Malawi

Ethical Travel Malawi‘The warm heart of Africa’ and ‘the land of the lake’ are the standard tourist slogans, and they do fit the bill for Malawi. This is an attractive little country which follows the southern end of the Great Rift Valley, most of which consists of the long expanse of Lake Malawi. This lake and Chogoni Rock Art are on the UNESCO World Heritage list.

The scenery is sometimes stunning, ranging from the wooded shores of the lake to the cool Nyika Plateau, a game reserve, Zomba Mountain and Mount Mulanje, approached through green tea gardens. There are pleasant lakeside resorts, such as Salima and Monkey Bay, and historic mission stations at Livingstonia and on Likoma Island in the lake. The main towns are the commercial capital, Blantyre, the new capital at Lilongwe and the rather charming old capital, now the university town, of Zomba. Communications and the climate are good and the people are very friendly.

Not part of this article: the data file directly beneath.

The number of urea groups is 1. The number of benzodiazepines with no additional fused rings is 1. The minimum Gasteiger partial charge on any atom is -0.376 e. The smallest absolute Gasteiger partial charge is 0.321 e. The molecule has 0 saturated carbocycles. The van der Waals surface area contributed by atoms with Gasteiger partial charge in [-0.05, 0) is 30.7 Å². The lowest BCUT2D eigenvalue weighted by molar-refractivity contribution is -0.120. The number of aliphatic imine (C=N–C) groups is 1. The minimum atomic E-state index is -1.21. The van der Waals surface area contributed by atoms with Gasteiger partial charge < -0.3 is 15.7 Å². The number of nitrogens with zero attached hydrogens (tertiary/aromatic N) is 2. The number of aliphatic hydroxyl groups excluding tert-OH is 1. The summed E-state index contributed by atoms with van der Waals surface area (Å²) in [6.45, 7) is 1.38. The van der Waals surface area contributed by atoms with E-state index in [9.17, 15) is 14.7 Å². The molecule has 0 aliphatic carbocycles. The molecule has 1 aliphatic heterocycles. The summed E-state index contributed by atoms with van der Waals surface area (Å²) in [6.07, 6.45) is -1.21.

However, rapid population growth means that the single major national resource, agricultural land, is under pressure. The food supply system is precarious and prone to natural disasters, both droughts and heavy rainfall, so constant food aid is needed. Sensitive tourism can help to offset increasing poverty. Malawi is among the world’s least developed countries with a low life expectancy, partly due to the high rates of HIV/AIDS infection. However, after more than 70 years as a British colony and three decades of totalitarian rule, it is now a democratic multi-party state, and hopefully, it can move forward.